1. These are appeals by the claimants against the decrees of the District Court of Godavari, in Appeal Suits Nos. 591 and 593 of 1903, confirming the decisions of the Forest Settlement Officer of Godavari, in Claims Nos. 1 and 2 of 1902. These were claims by the Mallavaram and Nadavapalli Estates respectively to land at the mouth of the Godavari which Government, by a Notification dated the 2nd December 1901, proposed to form into a reserved forest. Both claims being intimately connected were dealt with by the lower appellate Court in one judgment, and in this Court the same arguments were put forward on behalf of both sets of claimants. It was first contended that as the appellants were in possession at the date of the notification the lands should not have been notified as a reserved forest. This contention was properly dealt with and overruled by the Forest Settlement Officer in paragraph 7 of his judgment in Claim No. 1. The appellant's pleader did not attempt to argue the matter before us, but contended himself with stating this objection.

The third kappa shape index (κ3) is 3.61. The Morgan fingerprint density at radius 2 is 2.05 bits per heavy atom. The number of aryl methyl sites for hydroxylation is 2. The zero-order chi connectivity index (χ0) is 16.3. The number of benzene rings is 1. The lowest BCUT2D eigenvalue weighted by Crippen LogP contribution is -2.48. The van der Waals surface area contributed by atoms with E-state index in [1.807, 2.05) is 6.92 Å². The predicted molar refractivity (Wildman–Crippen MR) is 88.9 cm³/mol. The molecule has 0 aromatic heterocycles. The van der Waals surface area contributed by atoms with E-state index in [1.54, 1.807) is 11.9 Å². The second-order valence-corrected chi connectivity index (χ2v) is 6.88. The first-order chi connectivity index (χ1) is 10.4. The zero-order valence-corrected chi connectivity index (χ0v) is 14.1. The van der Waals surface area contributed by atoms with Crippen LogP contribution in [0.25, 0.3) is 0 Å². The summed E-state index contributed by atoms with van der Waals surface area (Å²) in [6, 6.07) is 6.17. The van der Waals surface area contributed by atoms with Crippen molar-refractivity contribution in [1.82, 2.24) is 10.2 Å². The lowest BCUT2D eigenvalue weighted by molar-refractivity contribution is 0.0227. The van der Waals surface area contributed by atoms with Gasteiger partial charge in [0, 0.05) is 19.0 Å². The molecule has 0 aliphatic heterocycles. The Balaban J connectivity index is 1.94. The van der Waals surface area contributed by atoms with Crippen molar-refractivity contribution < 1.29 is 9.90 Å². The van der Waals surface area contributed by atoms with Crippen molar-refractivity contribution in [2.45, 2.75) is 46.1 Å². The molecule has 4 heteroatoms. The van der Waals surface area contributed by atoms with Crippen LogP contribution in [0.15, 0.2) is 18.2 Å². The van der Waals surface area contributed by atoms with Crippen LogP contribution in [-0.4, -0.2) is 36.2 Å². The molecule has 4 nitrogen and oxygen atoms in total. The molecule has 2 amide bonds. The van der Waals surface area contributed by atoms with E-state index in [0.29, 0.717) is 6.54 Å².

2. It was further contended that the right of the Crown would be barred if the claimants succeeded in proving 12 years' adverse possession prior to the coming into force of the limitation section of Act IX of 1871, and if Madras Regulation II of 1802, applied to suits to enforce public rights. The contention was based upon certain remarks in Secretary of State v. Vera Rayan 9 M.k 175. The remarks are at pages 185 and 186 of the report and are as follows: